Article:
A direct consequence of epigenetic modifications is that genes can be turned on or off, and studies have shown that SCFAs can influence these modifications.

In a 2016 study, researchers found that feeding mice with a Western diet – rich in fat and sugar but poor in fibre – had epigenetic consequences. These mice showed significantly lower levels of Bacteroidetes and a greater amount of Firmicutes (two common type of gut bacteria) compared to mice fed a fibre-rich diet.

“SCFAs, particularly butyrate, can influence the expression of certain genes that have a big impact on biology,” explains Charles.

Other studies have established a link between the gut microbiota, epigenetics and the occurrence of conditions like inflammatory bowel diseases, immune problems and even cancer.

Video|Harvard Medical School
Our Microbes, Ourselves: Gut bacteria’s key role in immunity is tuned to the host species

Our unique microbiome

We know it’s important to keep our gut healthy, but one of the biggest challenges is yet to be solved – how do we do it?

“The current state of the art in microbiome research does not provide widely validated ways to improve your microbiome,” says Charles.

“This is largely because more work needs to be done, but also there is likely not going to be a one-size-fits-all intervention.”

Nevertheless, some sure ways to improve the health of your gut and the rest of your body is to eat a healthy diet, rich in fibre and low in fat, sugar and processed foods, as explained by the CSIRO. Also, exercising and sleeping well are a sure way to improve your gut and overall health.

We love science puns VIDEO

Republish

Creative Commons Logo

Republishing our content

We want our stories to be shared and seen by as many people as possible.

Therefore, unless it says otherwise, copyright on the stories on Particle belongs to Scitech and they are published under a Creative Commons Attribution-NoDerivatives 4.0 International License.

This allows you to republish our articles online or in print for free. You just need to credit us and link to us, and you can’t edit our material or sell it separately.

Using the ‘republish’ button on our website is the easiest way to meet our guidelines.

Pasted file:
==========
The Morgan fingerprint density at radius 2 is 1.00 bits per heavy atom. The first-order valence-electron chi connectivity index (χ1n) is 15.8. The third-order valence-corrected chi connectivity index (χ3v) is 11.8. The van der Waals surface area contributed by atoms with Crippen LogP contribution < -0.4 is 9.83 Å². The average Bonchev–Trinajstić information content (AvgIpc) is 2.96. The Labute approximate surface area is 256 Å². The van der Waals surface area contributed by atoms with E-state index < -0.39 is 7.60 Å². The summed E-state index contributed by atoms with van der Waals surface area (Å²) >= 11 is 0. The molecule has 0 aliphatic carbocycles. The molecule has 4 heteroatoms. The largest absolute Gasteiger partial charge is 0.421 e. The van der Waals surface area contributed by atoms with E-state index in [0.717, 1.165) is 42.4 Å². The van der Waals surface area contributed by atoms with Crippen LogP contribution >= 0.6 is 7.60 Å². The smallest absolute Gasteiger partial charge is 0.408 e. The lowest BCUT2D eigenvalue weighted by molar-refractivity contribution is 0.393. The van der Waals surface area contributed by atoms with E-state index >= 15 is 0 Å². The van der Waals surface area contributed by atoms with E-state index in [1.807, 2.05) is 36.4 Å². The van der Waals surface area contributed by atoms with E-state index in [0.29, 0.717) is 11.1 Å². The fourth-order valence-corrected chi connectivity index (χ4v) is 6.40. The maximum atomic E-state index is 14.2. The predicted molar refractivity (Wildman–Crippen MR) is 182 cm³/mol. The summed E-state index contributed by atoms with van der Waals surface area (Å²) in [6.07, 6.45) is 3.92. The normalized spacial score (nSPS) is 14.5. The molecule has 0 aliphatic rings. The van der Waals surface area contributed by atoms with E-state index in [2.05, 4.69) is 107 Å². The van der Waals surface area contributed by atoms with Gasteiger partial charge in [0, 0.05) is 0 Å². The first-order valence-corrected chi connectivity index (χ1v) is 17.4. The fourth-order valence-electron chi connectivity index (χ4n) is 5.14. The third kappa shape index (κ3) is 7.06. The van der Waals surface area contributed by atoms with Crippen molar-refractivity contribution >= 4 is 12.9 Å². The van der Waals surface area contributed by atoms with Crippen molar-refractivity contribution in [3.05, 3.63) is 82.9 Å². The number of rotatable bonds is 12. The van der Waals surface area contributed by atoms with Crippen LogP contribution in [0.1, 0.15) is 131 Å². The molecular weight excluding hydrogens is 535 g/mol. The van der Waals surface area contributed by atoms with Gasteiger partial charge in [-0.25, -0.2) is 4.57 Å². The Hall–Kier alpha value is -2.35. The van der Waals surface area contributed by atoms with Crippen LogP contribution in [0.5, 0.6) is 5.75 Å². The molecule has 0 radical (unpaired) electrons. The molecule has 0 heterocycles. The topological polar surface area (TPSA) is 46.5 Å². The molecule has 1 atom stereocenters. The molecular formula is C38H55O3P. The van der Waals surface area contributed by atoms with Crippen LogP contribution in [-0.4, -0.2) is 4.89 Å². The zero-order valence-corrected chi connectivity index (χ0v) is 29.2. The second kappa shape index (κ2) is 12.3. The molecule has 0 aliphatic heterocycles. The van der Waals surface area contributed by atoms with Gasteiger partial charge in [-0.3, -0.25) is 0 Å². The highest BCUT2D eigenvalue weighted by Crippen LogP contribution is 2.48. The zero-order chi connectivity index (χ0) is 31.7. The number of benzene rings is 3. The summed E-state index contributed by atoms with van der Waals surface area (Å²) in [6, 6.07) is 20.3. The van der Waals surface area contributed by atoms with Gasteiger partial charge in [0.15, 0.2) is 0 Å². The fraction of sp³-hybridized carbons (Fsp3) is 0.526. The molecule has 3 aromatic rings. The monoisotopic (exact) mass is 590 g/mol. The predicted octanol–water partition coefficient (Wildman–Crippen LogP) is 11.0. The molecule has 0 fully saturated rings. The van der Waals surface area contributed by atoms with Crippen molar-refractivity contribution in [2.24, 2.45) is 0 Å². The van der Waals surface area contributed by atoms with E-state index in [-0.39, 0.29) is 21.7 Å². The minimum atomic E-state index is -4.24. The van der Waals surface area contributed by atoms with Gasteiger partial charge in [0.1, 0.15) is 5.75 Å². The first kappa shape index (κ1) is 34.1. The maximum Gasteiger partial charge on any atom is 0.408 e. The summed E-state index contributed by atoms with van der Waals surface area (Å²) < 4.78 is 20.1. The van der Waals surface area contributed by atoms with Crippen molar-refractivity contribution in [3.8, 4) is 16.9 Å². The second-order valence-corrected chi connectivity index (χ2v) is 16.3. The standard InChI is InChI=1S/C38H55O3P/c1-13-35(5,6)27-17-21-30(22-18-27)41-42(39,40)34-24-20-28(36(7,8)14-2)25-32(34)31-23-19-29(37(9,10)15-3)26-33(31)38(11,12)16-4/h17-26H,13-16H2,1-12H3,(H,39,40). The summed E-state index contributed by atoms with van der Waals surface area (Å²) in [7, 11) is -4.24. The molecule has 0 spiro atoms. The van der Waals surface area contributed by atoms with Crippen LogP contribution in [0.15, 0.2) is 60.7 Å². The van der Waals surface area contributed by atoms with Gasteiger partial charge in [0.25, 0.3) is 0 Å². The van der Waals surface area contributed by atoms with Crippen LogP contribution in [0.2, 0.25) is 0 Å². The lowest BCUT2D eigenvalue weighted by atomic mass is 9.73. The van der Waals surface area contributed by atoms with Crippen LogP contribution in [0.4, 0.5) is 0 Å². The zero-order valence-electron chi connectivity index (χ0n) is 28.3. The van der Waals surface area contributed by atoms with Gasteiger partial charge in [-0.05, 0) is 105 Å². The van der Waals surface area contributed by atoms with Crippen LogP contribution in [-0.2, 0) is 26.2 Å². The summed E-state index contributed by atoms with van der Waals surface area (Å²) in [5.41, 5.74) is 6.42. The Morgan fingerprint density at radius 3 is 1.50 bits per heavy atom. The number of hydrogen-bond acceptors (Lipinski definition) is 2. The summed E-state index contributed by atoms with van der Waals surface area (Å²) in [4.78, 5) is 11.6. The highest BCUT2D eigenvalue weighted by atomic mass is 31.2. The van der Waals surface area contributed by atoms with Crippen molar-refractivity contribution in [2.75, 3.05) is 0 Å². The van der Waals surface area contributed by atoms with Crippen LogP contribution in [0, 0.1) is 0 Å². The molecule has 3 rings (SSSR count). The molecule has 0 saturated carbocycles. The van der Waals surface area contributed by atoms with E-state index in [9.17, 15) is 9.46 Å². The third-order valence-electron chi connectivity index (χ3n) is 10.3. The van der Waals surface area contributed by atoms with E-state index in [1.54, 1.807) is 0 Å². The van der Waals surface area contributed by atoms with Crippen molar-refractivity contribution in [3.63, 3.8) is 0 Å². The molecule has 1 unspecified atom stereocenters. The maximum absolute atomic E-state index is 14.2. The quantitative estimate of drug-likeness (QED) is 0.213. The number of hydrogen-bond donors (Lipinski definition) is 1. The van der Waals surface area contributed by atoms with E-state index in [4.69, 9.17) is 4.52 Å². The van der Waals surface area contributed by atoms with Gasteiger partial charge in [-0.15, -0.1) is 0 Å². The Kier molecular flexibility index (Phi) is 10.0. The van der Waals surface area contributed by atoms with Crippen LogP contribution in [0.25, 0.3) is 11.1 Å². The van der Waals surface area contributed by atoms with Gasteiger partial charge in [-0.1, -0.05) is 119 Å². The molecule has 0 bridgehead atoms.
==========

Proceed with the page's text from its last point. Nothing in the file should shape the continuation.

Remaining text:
Guidelines

You cannot edit the article.

When republishing, you have to credit our authors, ideally in the byline. You have to credit Particle with a link back to the original publication on Particle.

If you’re republishing online, you must use our pageview counter, link to us and include links from our story. Our page view counter is a small pixel-ping (invisible to the eye) that allows us to know when our content is republished. It’s a condition of our guidelines that you include our counter. If you use the ‘republish’ then you’ll capture our page counter.

If you’re republishing in print, please email us to let us so we know about it (we get very proud to see our work republished) and you must include the Particle logo next to the credits. Download logo here.

If you wish to republish all our stories, please contact us directly to discuss this opportunity.

Images

Most of the images used on Particle are copyright of the photographer who made them.

It is your responsibility to confirm that you’re licensed to republish images in our articles.

Video

All Particle videos can be accessed through YouTube under the Standard YouTube Licence.

The Standard YouTube licence

  1. This licence is ‘All Rights Reserved’, granting provisions for YouTube to display the content, and YouTube’s visitors to stream the content. This means that the content may be streamed from YouTube but specifically forbids downloading, adaptation, and redistribution, except where otherwise licensed. When uploading your content to YouTube it will automatically use the Standard YouTube licence. You can check this by clicking on Advanced Settings and looking at the dropdown box ‘License and rights ownership’.
  2. When a user is uploading a video he has license options that he can choose from. The first option is “standard YouTube License” which means that you grant the broadcasting rights to YouTube. This essentially means that your video can only be accessed from YouTube for watching purpose and cannot be reproduced or distributed in any other form without your consent.

Contact

For more information about using our content, email us: particle@scitech.org.au

Copy this HTML into your CMS
Press Ctrl+C to copy

We've got chemistry. Want something physical?